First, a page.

• The percussion hammer housing can be divided into an inlet valve housing, a valve housing and a hammer housing.
  • The hammer drill construction according to the present invention is of the type labeled “Direct Acting Hammer”, i.e. that the hammer piston has a closing valve thereon, which valve in closed position enables the pressure to propel the piston forward, and in open position enables the hammer piston to be subjected to recoil. The previous variant of a hydraulic hammer has a valve system that by means of pressure propels the hammer piston both ways. This provides poor efficiency, but more precise control of the piston.
  • The key to good efficiency and high percussion frequency, is in the valve construction. The valve needs to operate with high frequency and have well through flow characteristics in open position.
  • With great advantage, the hammer drill construction can also be used as surface mounted hydraulically driven hammer for drilling with drill rods, but it is the use as a downhole hammer drill that will be described in detail here.
  • Other and further objects, features and advantages will appear from the following description of preferred embodiments of the invention, which is given for the purpose of description, and given in context with the appended drawings where:
  • FIG. 1 shows in schematic view a typical hydraulic hammer drill according to the invention,
  • FIG. 2A shows an elevational view of a downhole hammer drill with drill bit,
  • FIG. 2B shows the hammer drill of FIG. 2A turned about 90°,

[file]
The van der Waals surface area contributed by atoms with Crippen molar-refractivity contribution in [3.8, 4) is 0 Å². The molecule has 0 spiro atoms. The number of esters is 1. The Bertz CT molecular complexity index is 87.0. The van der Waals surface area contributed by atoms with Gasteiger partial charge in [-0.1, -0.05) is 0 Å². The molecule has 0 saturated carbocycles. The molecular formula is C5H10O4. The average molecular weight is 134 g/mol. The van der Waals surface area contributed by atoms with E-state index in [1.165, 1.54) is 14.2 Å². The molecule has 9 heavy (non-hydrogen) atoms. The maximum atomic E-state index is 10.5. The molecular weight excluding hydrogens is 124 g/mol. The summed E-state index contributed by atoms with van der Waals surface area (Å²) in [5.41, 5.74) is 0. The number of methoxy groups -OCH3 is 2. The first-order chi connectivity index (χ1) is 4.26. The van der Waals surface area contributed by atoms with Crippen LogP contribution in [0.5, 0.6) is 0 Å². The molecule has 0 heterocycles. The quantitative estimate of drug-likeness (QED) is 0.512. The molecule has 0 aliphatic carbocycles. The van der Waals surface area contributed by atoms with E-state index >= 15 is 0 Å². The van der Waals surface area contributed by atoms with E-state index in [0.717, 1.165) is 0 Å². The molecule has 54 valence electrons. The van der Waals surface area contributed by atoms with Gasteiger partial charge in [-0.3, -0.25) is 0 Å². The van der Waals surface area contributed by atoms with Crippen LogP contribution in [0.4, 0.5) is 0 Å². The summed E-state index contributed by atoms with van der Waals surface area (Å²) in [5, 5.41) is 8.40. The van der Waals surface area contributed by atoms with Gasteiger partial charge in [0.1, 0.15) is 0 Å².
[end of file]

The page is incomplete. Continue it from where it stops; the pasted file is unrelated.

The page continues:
• FIG. 2C shows a view in the direction of the arrows A-A in FIG. 2A,
  • FIG. 2D shows a view in the direction of the arrows B-B in FIG. 2A,
  • FIG. 3A shows a longitudinal sectional view of the hammer drill shown in FIG. 2A where the internal main parts are shown,
  • FIG. 3B shows a transversal cross sectional view along the line A-A in FIG. 3A,
  • FIG. 3C shows a transversal cross sectional view along the line B-B in FIG. 3A,
  • FIG. 3D shows a transversal cross sectional view along the line C-C in FIG. 3A,
  • FIG. 3E shows a transversal cross sectional view along the line D-D in FIG. 3A,
  • FIG. 3F shows a two times enlarged, encircled detail view H in FIG. 3A,
  • FIG. 3G shows a two times enlarged, encircled detail view H in FIG. 3A,
  • FIG. 3H shows a five times enlarged, encircled detail view F in FIG. 3A,
  • FIG. 3I shows a five times enlarged, encircled detail view G in FIG. 3A,
  • FIG. 4A shows correspondingly to that shown in FIG. 3A, but at the end of an acceleration phase,
  • FIG. 4B shows an elevational view of the valve assembly shown in section in FIG. 4A,
  • FIG. 4C shows a transversal cross sectional view along the line B-B in FIG. 4A,
  • FIG. 4D shows a five times enlarged, encircled detail view A in FIG. 4A,
  • FIG. 4E shows a five times enlarged, encircled detail view C in FIG. 4A,
  • FIG. 5A shows correspondingly to that shown in FIG. 3A and 4A, but in that moment when the hammer piston strikes against the impact surface in the drill bit,
  • FIG. 5B shows a five times enlarged, encircled detail view A in FIG. 5A,
  • FIG. 5C shows a four times enlarged, encircled detail view B in FIG. 5A,
  • FIG. 6A shows correspondingly to that shown in FIG. 3A, 4A and 5A, but when the hammer piston is in full return,
  • FIG. 6B shows a section along the line E-E in FIG. 6C,